Saanei’s credentials in both the theological and political spheres are considerable. He is recognized as a grand ayatollah and a source of emulation for Shiite Muslims. His revolutionary background is also notable, having been a trusted supporter of Ayatollah Khomeini, the founder of the Islamic Republic. Saanei served in the Guardian Council, the Assembly of Experts, and the Judiciary branch in the early 1980s.

And, of course, the conservatives have reacted violently, ransacking his house and office in Qom (not to mention his office in Shiraz) just after Grand Ayatollah Montazeri’s passing. The authorities banned him from attending the late ayatollah’s funeral, but he showed up anyway. Hard-liners Ayatollah Mohammad Yazdi and the Qom Lecturer’s Association have declared him ineligible to be a Marja-ye Taqlid, or grand ayatollah (which has “no precedent in Shiite history—ayatollahs may confirm the religious ranking of a scholarly peer, but never have had the religious authority de facto to excommunicate or demote him from the ranking” ).

This has not stopped Grand Ayatollah Saanei, however…

Saanei has hit the ground running in terms of advising the Green Movement and its leaders. Mir Hossein Moussavi and Mehdi Karroubi stayed in Saanei’s house before attending Ayatollah Montazeri’s funeral, no doubt discussing the current situation with him during their stay. Furthermore, Saanei has been in constant contact with Moussavi.

Even before Montazeri’s death, Saanei and Moussavi exchanged letters discussing the philosophy and spiritual basis of their resistance to the government. Saanei’s statements also have been posted on Moussavi’s Facebook page in the past few months.

The hardliners’ impotent and largely symbolic actions against him have merely accorded him more status with the Green Movement and have yet to hinder his actions or agenda in any discernable way. Moreover, Saanei’s activism may prove even more dynamic than Montazeri’s, as Montazeri was hampered both by his advanced age and the house arrest imposed on him by hardliners. Furthermore, Montazeri’s house arrest was a result of his fall from Ayatollah Khomeini’s grace. The current Supreme Leader, Ayatollah Khamenei, lacks the spiritual credentials to do the same to Saanei. In short, Saanei is almost impossible to marginalize.

  • 21 December 2009
  • Posted By NIAC
  • 11 Comments
  • Events in Iran, Human Rights in Iran

Opposition clashes with government at Grand Ayatollah Montazeri’s funeral

The BBC is reporting that clashes have taken place between members of the opposition and the government in wake of the funeral of Grand Ayatollah Hossein Ali Montazeri, who passed away on Sunday, khoda biamorz. “Tens of thousands” reportedly joined the procession through the streets of Qom as the leading dissident cleric was finally laid to rest. Here’s more:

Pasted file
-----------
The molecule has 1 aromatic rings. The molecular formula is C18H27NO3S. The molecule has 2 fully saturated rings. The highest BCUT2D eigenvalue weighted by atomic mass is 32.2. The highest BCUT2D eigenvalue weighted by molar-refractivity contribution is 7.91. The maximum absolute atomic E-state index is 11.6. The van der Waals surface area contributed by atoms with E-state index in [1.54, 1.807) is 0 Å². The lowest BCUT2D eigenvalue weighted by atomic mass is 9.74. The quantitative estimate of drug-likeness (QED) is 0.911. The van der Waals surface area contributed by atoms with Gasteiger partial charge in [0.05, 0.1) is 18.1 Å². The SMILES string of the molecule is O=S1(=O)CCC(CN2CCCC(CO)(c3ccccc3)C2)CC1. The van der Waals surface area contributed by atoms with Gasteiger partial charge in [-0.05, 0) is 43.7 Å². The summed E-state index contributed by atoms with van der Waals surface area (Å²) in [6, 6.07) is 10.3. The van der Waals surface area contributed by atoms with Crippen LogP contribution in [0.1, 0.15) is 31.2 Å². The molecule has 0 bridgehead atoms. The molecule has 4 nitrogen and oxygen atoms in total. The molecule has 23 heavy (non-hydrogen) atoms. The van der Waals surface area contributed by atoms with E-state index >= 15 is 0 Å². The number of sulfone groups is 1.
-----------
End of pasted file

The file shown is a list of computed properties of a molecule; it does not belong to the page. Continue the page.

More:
The reformist Jaras website said mourners chanted slogans in support of the cleric and also of opposition leader Mir Hossein Mousavi.

Mr Mousavi took part in the procession, along with fellow opposition leader Mehdi Karroubi.

Another site, Rahesabz.net, said some members of the hardline pro-government faction Ansar Hezbollah tried to stop chanting in the crowd, but left “after clashing with some people”.

Many mourners were carrying green banners or wearing green – the colour of Iran’s opposition.

Footage broadcast on the internet showed crowds chanting against Iran’s Supreme Leader Ayatollah Ali Khamenei, calling him a “murderer” and saying his rule was illegitimate.

Other video showed thousands of mourners marching in Montazeri’s hometown of Najafabad, near the central city of Isfahan.

They beat their chests and chanted: “Oppressed Montazeri, you are with God now.”

While the government knows it cannot stop the funeral and mourning period from taking place, they have reportedly restricted the media and the movement of people even more.

Leading up to the funeral, buses carrying mourners were stopped and some passengers reportedly arrested.

The Jaras website said one of Montazeri’s students, Ahmad Qabel, had been detained on his way to the funeral.

Meanwhile, the BBC says fresh attempts have been made to jam its Persian television service to Iran.

Persistent interference started on Sunday shortly after the channel began coverage of the grand ayatollah’s death, the corporation said.

The Grand Ayatollah’s passing is a major loss for those seeking human rights and greater civil liberties in Iran. He will be missed.

  • 15 September 2009
  • Posted By Matthew Negreanu
  • 0 Comments
  • Events in Iran, Human Rights in Iran, Iran Election 2009

Grand Ayatollah Montazeri’s grandsons arrested

According Emruz (reformist), three grandsons of Grand Ayatollah Montazeri were arrested on Tuesday evening near their house in Qom. The three, Mohammad Mahdi, Mohammad Ali, and Mohammad Sadegh Montazeri, are the sons of Ayatollah Montazeri’s oldest son.